Thursday, May 14, 2009

Understanding Buyers Through Internal Search Queries


I’ve talked quite a bit about things you can do with understanding the digital body language of your buyers based on Google search queries. However, there are often internal searches, within your web experience, that can be equally or more valuable. If your website uses an internal search for documents, case studies, or solutions, be sure you are adding the insights that can be gained from that into the view of your visitor’s digital body language.

To do this, there are two possible techniques. Either the search form can be integrated as a normal Eloqua form to capture the data before passing it back to the original search engine, or the search query itself can be captured directly from the query string seen in the URL.

The second technique is more commonly used if there is a hesitation to add an intermediary step between the user and the search results, of if there is a hesitation on the part of the team that owns the search area to make any alterations.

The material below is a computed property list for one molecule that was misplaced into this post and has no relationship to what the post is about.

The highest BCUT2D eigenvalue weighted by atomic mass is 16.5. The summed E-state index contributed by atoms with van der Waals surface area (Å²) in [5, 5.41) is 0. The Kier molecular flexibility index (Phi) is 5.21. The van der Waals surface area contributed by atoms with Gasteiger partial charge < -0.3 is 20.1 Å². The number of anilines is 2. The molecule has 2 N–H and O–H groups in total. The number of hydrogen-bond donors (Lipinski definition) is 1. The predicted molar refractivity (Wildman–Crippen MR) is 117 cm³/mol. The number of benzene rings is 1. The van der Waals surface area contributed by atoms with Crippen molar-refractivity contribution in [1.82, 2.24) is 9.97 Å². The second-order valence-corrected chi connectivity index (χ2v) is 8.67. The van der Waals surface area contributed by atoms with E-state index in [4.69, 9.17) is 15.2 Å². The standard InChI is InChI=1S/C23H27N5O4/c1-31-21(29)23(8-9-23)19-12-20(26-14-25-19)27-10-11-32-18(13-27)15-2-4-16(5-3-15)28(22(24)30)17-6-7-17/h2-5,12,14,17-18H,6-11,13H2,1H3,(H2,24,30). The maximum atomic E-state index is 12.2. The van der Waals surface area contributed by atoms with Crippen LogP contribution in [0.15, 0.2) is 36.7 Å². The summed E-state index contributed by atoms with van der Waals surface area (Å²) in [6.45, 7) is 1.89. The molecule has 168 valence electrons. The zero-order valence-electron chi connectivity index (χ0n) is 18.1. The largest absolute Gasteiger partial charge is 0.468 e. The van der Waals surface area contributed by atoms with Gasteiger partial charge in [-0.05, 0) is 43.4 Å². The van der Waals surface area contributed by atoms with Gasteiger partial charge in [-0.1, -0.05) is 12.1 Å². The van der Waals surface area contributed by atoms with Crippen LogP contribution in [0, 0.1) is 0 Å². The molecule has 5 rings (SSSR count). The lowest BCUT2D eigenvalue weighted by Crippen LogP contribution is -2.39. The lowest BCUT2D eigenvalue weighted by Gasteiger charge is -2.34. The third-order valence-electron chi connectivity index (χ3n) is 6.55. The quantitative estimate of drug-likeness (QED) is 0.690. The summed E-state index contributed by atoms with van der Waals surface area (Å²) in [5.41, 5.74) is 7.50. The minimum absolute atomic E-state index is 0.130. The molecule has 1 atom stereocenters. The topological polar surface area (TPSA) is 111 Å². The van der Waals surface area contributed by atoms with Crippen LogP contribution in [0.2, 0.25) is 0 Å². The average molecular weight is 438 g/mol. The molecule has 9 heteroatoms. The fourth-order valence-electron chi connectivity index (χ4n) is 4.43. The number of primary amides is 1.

In this case, you can use query strings to track the searches. If the search results are presented in a URL that looks something like:


http://www.yoursite.com/search.php?searchquery=finance+case+studies


you can define a query string to look for the value of “Searchquery”.

With this query string defined, you will automatically capture the search query of each web visitor who performs a search within your site. This can be used individually for lead scoring purposes, or can be looked at in aggregate with reporting to see the aggregate trends in your visitors.

When thinking about understanding your buyers’ digital body language, it’s important not to overlook any potential areas of insight. An internal search engine can be a great source of this insight and it’s easy to track in Eloqua using either form integration or query strings.

This can be used either in overall understanding of buyer trends of the understanding of an individual's digital body language for the purpose of lead scoring or defining of nurturing routines.

2 comments:

Aby Varma said...

Great tip!!

Chad H said...

As an extension, create a Profile Field from the Query String and then you can see the actual known visitors who have done these searches. You can then add this field to sales lead reports and visitor notifications as well as lead scoring criteria as Steve alludes to.